How Common is ADHD?
According to the National Institute of Mental Health, ADHD occurs in an estimated 3 to 5
percent of preschool and school-age children. Therefore, in a class of 25 to 30 children, it is likely that at
least one student will have this condition. Click here to watch a video clip on risk factors.
No one knows exactly what causes ADHD. There appears to
be a combination of causes, from genetics to possible environmental influences. Physical differences in the brain
seem to be involved. Several different factors could increase a child’s likelihood of having the disorder.
Gender. Although girls can have ADHD, boys are at much higher risk. One
study found that about 2 to 3 times more boys than girls have ADHD.1
Family history. Having a biological parent or sibling with ADHD seems
to raise a child’s chances of developing it. According to the National Institute of Mental Health, at least
one-third of fathers who had ADHD in their youth may have a child with ADHD.
Prenatal risks. Some studies have shown a possible increase in risk
among children whose mothers used cigarettes or alcohol during pregnancy. (If you are pregnant, do not smoke or use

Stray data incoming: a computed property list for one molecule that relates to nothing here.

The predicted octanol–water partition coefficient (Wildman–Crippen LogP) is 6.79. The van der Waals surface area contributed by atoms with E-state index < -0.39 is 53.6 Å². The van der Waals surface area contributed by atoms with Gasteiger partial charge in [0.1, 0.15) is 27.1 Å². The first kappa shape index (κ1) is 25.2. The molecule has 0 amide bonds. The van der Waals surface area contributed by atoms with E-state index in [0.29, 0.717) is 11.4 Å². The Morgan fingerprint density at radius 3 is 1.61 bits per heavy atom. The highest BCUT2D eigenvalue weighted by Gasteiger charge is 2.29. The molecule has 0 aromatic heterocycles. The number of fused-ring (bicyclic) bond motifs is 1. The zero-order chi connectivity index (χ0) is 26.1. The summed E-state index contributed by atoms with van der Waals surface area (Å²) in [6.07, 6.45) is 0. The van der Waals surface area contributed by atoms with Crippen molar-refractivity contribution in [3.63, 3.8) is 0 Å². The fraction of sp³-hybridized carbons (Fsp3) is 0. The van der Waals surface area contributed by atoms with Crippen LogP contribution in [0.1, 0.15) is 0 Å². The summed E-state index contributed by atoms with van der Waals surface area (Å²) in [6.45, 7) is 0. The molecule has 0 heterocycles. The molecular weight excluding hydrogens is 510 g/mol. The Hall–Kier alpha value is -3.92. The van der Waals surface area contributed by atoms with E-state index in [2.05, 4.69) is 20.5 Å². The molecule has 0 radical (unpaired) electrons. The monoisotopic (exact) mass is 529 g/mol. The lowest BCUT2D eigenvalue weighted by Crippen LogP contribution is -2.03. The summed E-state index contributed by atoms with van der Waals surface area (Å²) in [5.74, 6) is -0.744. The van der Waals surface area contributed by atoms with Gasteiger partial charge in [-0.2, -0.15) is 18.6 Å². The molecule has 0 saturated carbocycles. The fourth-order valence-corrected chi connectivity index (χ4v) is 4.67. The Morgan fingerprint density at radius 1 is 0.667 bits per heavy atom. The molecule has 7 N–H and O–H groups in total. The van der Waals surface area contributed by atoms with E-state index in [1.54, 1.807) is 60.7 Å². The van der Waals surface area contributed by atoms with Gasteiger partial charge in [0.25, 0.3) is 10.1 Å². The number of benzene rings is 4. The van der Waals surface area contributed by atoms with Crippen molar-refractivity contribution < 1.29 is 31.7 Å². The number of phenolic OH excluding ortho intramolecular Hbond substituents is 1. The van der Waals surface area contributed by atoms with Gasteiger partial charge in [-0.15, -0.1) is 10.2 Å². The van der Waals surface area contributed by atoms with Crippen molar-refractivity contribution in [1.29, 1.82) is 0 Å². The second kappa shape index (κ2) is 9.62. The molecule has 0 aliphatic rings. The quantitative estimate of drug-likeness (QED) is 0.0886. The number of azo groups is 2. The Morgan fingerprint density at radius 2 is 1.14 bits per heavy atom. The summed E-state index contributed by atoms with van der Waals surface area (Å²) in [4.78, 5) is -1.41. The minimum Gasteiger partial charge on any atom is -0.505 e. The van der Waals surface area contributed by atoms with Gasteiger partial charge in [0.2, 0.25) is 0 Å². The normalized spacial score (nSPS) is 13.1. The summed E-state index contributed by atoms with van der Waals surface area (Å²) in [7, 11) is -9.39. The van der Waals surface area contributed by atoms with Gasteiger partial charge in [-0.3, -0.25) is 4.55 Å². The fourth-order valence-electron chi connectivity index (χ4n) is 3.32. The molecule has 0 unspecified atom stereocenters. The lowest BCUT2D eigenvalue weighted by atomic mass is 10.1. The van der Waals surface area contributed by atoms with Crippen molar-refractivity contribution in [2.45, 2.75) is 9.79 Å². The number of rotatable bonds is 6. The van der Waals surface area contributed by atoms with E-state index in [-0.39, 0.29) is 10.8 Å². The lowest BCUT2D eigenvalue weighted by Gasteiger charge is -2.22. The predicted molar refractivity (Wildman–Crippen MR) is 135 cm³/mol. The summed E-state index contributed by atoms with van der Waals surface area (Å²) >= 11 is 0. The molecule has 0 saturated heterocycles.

Environmental toxins. Exposure to very high levels of lead before age 6
or so might also raise a child’s risk. Some young children are exposed to lead from the dust of worn paint in many
older buildings, or from drinking water that has traveled through lead pipes.
ADHD begins in childhood, but it often lasts into adulthood. Several studies done in
recent years estimate that 30 to 65 percent of children with ADHD continue to have symptoms into adolescence and
DCDays.com would like to give a special thanks
to The American Academy of Child and Adolescent Psychiatry for this informational article. You can contact them at:
3615 Wisconsin Ave., N.W., Washington, D.C. 20016-3007 voice: 202-966-7300 fax: 202-966-2891.
How Common is